Here’s the thing; there are a lot of really great ideas in the world. Often, the person who creates something — a researcher, an engineer, a brilliant physician — comes up with a really great idea, but they don’t necessarily know how to bring that idea to life. In health care, for example, the average time it takes to get something from an idea and research to the public is seventeen years. That’s a very, very long time.

Our job [at the Energy Research and Development Authority in New York] was to identify companies and technologies that were through the basic R&D but hadn’t scaled up yet [to identify which ones we could help accelerate]. That’s where I learned to work with universities and labs, to identify promising technology, and to work with researchers to scale their ideas. It was  amazing training for what I would go on to do with Apollo Neuroscience.

When it comes to taking technology out of the lab, what is the most important element or stage of the process?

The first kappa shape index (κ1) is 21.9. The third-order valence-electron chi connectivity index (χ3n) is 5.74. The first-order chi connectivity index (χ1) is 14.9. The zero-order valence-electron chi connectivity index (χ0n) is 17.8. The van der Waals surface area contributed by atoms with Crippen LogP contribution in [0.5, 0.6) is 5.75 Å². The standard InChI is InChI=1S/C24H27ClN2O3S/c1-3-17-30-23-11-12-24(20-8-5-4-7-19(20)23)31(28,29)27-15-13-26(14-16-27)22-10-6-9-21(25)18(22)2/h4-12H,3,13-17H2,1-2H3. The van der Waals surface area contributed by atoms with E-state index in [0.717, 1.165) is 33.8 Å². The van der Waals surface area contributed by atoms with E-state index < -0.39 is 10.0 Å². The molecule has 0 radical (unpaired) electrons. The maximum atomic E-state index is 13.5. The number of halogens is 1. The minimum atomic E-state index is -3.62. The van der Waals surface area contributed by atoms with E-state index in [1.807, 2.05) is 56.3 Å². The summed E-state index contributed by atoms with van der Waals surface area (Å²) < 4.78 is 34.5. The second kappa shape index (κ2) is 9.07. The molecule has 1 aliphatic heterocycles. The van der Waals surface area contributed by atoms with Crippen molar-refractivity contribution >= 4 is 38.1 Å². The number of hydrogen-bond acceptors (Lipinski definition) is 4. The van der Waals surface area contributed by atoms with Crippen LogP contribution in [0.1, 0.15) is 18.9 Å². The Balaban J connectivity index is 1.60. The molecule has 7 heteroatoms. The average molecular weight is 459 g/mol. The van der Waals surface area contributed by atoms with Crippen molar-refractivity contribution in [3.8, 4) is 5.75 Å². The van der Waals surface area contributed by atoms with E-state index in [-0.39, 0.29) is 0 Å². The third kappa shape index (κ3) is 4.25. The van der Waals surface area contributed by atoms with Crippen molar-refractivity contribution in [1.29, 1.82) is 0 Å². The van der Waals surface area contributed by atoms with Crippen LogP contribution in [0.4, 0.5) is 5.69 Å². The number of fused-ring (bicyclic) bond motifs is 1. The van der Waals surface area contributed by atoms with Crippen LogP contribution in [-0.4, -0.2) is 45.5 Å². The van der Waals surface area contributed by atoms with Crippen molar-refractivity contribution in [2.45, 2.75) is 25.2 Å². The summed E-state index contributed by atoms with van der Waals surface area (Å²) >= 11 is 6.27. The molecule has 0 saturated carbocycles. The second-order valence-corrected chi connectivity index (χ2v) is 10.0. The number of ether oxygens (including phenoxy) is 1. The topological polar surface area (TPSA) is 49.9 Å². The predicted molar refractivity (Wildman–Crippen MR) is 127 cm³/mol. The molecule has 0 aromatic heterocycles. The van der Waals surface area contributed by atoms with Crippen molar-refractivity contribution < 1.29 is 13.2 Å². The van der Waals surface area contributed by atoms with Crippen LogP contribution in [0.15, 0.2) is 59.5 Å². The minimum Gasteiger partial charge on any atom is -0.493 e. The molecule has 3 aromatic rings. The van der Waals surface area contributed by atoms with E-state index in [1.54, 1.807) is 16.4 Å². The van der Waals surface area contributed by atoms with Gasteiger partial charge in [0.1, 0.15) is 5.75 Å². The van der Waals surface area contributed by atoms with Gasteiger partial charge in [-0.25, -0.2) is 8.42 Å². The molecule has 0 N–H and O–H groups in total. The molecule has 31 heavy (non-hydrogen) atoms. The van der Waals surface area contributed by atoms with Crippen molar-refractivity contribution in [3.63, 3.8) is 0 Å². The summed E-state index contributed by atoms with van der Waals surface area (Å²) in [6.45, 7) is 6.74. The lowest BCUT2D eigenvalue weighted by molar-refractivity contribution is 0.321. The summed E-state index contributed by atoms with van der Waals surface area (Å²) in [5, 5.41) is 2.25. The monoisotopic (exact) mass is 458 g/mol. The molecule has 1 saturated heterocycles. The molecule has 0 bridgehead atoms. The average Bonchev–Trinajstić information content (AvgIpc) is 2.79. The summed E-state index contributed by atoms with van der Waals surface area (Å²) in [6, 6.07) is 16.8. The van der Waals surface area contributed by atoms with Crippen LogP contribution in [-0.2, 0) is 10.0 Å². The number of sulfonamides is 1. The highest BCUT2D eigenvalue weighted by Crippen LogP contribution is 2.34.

The number one priority is ensuring that what you have built works for the group that you intend it to work for. It is crucial that you do a lot of user testing in the very beginning. Often, when something is built in a lab, researchers are very afraid to talk to their potential customers, patients or users. It’s normal to be a little nervous, but that’s the most important part. Even though you might believe that you understand the problem, you will not know exactly what to build until you have actually talked to people and learned what their problems, needs, and expectations are. We did a ton of testing with the Apollo Neuro technology both before and after we got the lab results. After our initial clinical trials at the University, we tested about 3,000 people over eighteen months to confirm results in the real world before we decided to start a company and build the product. We wanted to make sure that this device worked both in the lab and in the real world. If you are trying to start something new, constant user testing is the key aspect before you even build it, while you’re building it, and after you’ve built it.